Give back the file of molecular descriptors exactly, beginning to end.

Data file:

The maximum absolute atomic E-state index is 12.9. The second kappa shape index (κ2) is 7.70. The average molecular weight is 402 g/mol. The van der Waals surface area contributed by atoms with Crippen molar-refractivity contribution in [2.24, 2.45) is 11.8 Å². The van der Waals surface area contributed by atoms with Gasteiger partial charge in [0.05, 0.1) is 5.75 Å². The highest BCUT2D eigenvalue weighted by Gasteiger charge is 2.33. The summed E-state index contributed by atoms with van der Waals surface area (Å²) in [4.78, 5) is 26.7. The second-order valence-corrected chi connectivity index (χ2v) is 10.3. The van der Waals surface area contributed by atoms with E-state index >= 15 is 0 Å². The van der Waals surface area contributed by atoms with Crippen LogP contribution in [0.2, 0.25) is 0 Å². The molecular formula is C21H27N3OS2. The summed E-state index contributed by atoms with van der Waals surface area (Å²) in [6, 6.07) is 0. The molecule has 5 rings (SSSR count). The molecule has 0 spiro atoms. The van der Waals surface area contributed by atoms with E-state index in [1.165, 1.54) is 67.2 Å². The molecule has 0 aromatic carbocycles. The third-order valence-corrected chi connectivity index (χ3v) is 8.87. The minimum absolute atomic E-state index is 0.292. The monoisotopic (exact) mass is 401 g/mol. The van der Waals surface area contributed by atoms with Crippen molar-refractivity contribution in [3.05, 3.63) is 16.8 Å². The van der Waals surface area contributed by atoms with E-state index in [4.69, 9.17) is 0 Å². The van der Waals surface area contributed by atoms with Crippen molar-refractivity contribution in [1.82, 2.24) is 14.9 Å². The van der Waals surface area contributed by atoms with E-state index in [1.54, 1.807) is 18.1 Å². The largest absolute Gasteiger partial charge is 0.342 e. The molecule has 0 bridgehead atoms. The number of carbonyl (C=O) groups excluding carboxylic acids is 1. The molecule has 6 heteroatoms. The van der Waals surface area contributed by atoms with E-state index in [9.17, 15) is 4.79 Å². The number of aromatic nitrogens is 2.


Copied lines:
The maximum absolute atomic E-state index is 12.9. The second kappa shape index (κ2) is 7.70. The average molecular weight is 402 g/mol. The van der Waals surface area contributed by atoms with Crippen molar-refractivity contribution in [2.24, 2.45) is 11.8 Å². The van der Waals surface area contributed by atoms with Gasteiger partial charge in [0.05, 0.1) is 5.75 Å². The highest BCUT2D eigenvalue weighted by Gasteiger charge is 2.33. The summed E-state index contributed by atoms with van der Waals surface area (Å²) in [4.78, 5) is 26.7. The second-order valence-corrected chi connectivity index (χ2v) is 10.3. The van der Waals surface area contributed by atoms with E-state index >= 15 is 0 Å². The van der Waals surface area contributed by atoms with Crippen LogP contribution in [0.2, 0.25) is 0 Å². The molecular formula is C21H27N3OS2. The summed E-state index contributed by atoms with van der Waals surface area (Å²) in [6, 6.07) is 0. The molecule has 5 rings (SSSR count). The molecule has 0 spiro atoms. The van der Waals surface area contributed by atoms with E-state index in [1.165, 1.54) is 67.2 Å². The molecule has 0 aromatic carbocycles. The third-order valence-corrected chi connectivity index (χ3v) is 8.87. The minimum absolute atomic E-state index is 0.292. The monoisotopic (exact) mass is 401 g/mol. The van der Waals surface area contributed by atoms with Crippen molar-refractivity contribution in [3.05, 3.63) is 16.8 Å². The van der Waals surface area contributed by atoms with E-state index in [4.69, 9.17) is 0 Å². The van der Waals surface area contributed by atoms with Crippen molar-refractivity contribution in [1.82, 2.24) is 14.9 Å². The van der Waals surface area contributed by atoms with E-state index in [1.54, 1.807) is 18.1 Å². The largest absolute Gasteiger partial charge is 0.342 e. The molecule has 0 bridgehead atoms. The number of carbonyl (C=O) groups excluding carboxylic acids is 1. The molecule has 6 heteroatoms. The van der Waals surface area contributed by atoms with E-state index in [9.17, 15) is 4.79 Å². The number of aromatic nitrogens is 2.